small details on the card must also be filled correctly. Distances must be recorded and
the totals written down after each end and the summary at the end. This is the
biggest cause of scorecard problems making sure the arrow values are correct.
Since the total score is derived from the arrow values, any errors must be
recognized and clarified. Mistakes do happen. Sometimes the person calling the
values might get it wrong or you heard incorrectly and wrote down the wrong number. Don’t panic. This is easily fixed, but you
must be clear about it. If a value is incorrect cross out the value and write
the correct value next to it. Do not try to write over the value!
This causes a lot of confusion and is not recognized as a legitimate value. Once
the error has been recognized and clarified, all archers on that target must
initial the change. If changes are not initialed, even if it’s just one error,
the entire scorecard is invalidated. The end totals do not need to be initialed
as the arrow value takes precedence. Most official events require double scoring.
In this case two people must independently record the scores and
cross check to see that the running totals are the same.
This is actually a rather effective method of catching arithmetic errors, however,
the scorers must add the scores independently. They cannot simply copy off each other. Oh, and if you’re not using double
scoring for your round, you should. If it’s an official sanctioned event, it’s
more or less a requirement. If it’s a small club shoot, even though you don’t have to
do it, it’s a really good habit to do it. One, it trains archers in the scoring system
so you’re not relying on the same one or two people to score everything.
Secondly, it catches the small errors which happen in the field, and they
happen. It’s very common. Mental arithmetic can be confusing.
Some people are just really bad at it, but more commonly it’s the result of fatigue.
If you’ve been shooting for hours, half the day, then getting those
numbers to add up on the page can be very stressful. So, mistakes do happen and
that’s fine. There’s nothing wrong with that as long as they’re spotted, and by having two
people cross check the results after every end then you have a much higher
chance of catching any errors which happen. There was an event that our
club hosted. A club shoot where we didn’t have enough scorecards to double score,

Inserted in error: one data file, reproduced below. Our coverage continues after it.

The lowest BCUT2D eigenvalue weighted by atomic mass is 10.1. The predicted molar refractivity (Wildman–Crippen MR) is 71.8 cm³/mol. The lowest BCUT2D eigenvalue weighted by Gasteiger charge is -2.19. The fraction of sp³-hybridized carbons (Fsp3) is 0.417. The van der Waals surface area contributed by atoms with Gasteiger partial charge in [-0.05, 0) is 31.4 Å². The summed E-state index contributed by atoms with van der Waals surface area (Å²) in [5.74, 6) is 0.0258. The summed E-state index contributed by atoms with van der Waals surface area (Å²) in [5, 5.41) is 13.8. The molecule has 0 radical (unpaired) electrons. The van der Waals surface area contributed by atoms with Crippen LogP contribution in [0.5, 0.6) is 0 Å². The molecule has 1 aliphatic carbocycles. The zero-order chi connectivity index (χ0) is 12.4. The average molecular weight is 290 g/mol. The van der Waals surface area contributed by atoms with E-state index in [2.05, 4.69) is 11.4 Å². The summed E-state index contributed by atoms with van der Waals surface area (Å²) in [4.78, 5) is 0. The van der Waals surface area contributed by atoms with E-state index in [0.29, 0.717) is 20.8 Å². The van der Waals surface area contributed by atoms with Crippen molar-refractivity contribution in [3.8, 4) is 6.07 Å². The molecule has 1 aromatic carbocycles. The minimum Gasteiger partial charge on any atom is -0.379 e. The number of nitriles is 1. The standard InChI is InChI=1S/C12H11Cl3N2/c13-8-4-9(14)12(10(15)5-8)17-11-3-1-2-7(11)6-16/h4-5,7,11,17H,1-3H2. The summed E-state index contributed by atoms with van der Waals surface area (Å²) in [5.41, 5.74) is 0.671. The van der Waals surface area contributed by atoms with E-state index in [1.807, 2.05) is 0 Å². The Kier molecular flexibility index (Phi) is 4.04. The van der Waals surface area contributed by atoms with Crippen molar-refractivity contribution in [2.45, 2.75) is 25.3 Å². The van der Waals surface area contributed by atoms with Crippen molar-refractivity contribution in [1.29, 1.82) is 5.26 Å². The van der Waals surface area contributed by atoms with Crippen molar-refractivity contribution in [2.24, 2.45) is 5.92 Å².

so we had to use single scoring. It was a bit about oversight in our logistics, and
the result was that we gave the junior trophy to the wrong person
because the person who was scoring made a calculation error and gave himself an extra 10
points. So the result was very disappointing because it was a very intense
one on one competition. They were a few points apart, but the guy who came in second
actually came in first all along and he never knew that. So, it was very embarrassing to have to take back the trophy and give it back
to the right person, and this could have been avoided with double scoring. Once the
scorecard is complete the values must be accurately totaled, including the number of
10s and Xs. Take any awards that are to be claimed. Check that every box is filled in
correctly and every arrow value change is initialed. It is the responsibility of the
archer to check that everything is correct when they sign it.
Oh, and you may want to make sure your handwriting is clear.
Just saying! So what happens if you submit an incorrect scorecard?
Depending on the size of the event and the organizers, they may chase you up and ask
you to ammend small errors, and this is most common for people who forget to initial
changes. If they can’t find you, or there’s too many people, they might simply invalidate
your score card. That might mean you can’t claim any awards or badges for your score,
and you might miss out on placing in the event. So, it’s really, really important
that you make sure and YOU make sure, don’t ask somebody else to double check, but YOU
make sure that your scorecard is correct. Again, it may seem like such a pain
to go through his paperwork and make sure the score is correct, but you’re making it
easier for your club recorder if you do it correctly. Otherwise, you might find
your scorecard invalidated, you’re placing stripped, and perhaps even your
spot in the World Championships taken away! Anyway, this is NUSensei. I hope you found this helpful.
Thanks for watching, I’ll see you next time